Joseph Macwan was a foremost writer in the Gujarati Dalit literature movement. Rita Kothari has translated one of his novels rather beautifully. I interviewed her about it here.

My mother loved Dhumketu’s short stories the most. She had all the volumes. She also loved his historical novels. She was a big fan of Saraswatichandra, the massive three-volume novel by Govardhanram Tripathi. Her set was so badly damaged when I inherited it that I had to discard it and buy a new one. She loved K M Munshi’s Patan Trilogy (translated into English by Rita and Abhijit Kothari) but felt that he put too much “unnecessary masala” into his stories.

She read Tagore and Premchand in Hindi. She also enjoyed reading western classics in Gujarati translation because her father used to do that: works by Jules Verne, Stefan Zweig, Victor Hugo. In fact, my grandfather had himself translated entire novels by Jules Verne and Alexander Dumas from English to Gujarati but no one other than my mother ever saw them, unfortunately. He earned his living as an accountant on a sugar plantation in Kenya so such literary pursuits were mere hobbies.

With bibliomemoirs, letter collections, and published journals, my favorites are as follows:

— Bibliomemoirs: Reading Lolita in Tehran by Azar Nafisi is my gold standard in this genre for many reasons that I would need an entire essay to cover. Zadie Smith’s essay collections aren’t strictly bibliomemoirs but she often writes so beautifully about the books she’s loved and why.

Letter collections: Vincent van Gogh’s letters are filled with so much insight about the processes of making and appreciating art; Virginia Woolf’s many letters to friends and family members are almost as good as her published criticism and essays; the letters exchanged between Sylvia Townsend Warner and William Maxwell, her editor, remind me that it’s possible to find such sympatico souls in this industry.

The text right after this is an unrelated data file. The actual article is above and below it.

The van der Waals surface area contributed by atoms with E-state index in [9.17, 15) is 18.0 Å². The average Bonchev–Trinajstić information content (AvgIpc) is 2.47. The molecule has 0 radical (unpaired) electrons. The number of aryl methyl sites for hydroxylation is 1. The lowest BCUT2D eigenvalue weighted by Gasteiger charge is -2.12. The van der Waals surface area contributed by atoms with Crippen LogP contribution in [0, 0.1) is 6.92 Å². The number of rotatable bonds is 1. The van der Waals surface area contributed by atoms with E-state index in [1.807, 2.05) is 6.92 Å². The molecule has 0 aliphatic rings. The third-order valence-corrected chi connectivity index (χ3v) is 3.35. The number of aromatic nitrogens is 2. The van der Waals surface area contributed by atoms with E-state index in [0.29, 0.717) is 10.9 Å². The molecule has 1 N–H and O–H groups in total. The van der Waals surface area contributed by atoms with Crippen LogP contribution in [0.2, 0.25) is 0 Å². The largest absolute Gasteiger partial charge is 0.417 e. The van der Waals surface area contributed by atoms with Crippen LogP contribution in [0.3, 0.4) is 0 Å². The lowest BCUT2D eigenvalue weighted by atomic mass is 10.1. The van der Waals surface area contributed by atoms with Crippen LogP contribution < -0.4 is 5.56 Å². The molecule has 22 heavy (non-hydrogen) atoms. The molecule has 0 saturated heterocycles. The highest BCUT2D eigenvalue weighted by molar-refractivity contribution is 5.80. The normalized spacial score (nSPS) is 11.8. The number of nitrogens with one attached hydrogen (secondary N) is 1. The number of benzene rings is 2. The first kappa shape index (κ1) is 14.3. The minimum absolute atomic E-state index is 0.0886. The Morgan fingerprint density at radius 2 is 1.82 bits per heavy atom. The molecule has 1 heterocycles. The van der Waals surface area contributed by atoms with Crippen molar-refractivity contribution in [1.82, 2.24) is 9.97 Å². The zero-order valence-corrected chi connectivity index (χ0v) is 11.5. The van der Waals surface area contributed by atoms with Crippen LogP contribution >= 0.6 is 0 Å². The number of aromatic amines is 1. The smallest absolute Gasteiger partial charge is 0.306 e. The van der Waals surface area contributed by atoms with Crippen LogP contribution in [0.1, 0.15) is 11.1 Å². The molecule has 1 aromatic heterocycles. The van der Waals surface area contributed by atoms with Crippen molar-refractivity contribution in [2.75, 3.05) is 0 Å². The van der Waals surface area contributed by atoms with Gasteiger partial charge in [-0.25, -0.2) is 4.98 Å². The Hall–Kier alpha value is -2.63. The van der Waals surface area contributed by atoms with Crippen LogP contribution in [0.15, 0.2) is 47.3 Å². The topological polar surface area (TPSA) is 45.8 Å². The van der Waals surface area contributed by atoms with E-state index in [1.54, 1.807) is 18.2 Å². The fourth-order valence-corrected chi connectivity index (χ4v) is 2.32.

— Journals: I revisit the journals of Virginia Woolf and Susan Sontag often because they remind me that writing is a lifelong journey and a process. These days, I revisit my decades-old journals more often to see how I’ve evolved (or not.) 

Are you currently working on something?

Jenny Bhatt: Yes, several projects: a novel, a translation, a book review, another writing workshop. All in various stages of completion. 

Rapid Fire

Favourite digital platform: Twitter because that’s where, I believe, the best literary discourse happens.

A non-literary cause you care about.: Adult literacy, for sure. It’s a cause I’ve worked toward in India from my teenage years and continue to support.

A book you have given or been given too often: I don’t think there’s any such book, interestingly. I don’t get books as gifts, sadly. A book that I’ve bought as a gift for others often, on the other hand: A Suitable Boy by Vikram Seth. It’s got everything: the marriage plot, postcolonial India’s many challenges, meandering plot lines; drama and conflict, etc. If someone hasn’t read any Indian novels in English, this is the one book they should read. Yes, it’s of a certain time and class of people and it feels more 19th-century than 20th-century in style but it’s a literary feat of a novel, really.

A movie you liked better than the book: Hmm. That’s a tough one. I’ll stick with Indian movies. As much as I enjoyed R K Narayan’s The Guide, I think the movie version with Dev Anand and Waheeda Rehman is infinitely better. This is where the Bollywood song-and-dance sequences really come into their own. And, despite Dev Anand’s usual melodramatic shtick, he’s convincing in his evolution from conman to god-man. And Rehman, of course, outshines every single person in every single frame.


Disclaimer: This interview was conducted in March 2021


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Prakruti Maniar is editor and partner of Purple Pencil Project, and hustles as a writer, researcher and more. She is deeply invested in cultural heritage, especially stories, and is committed to saving the literary heritage of India. She has a Master of Arts in Digital Humanities from Loyola University Chicago.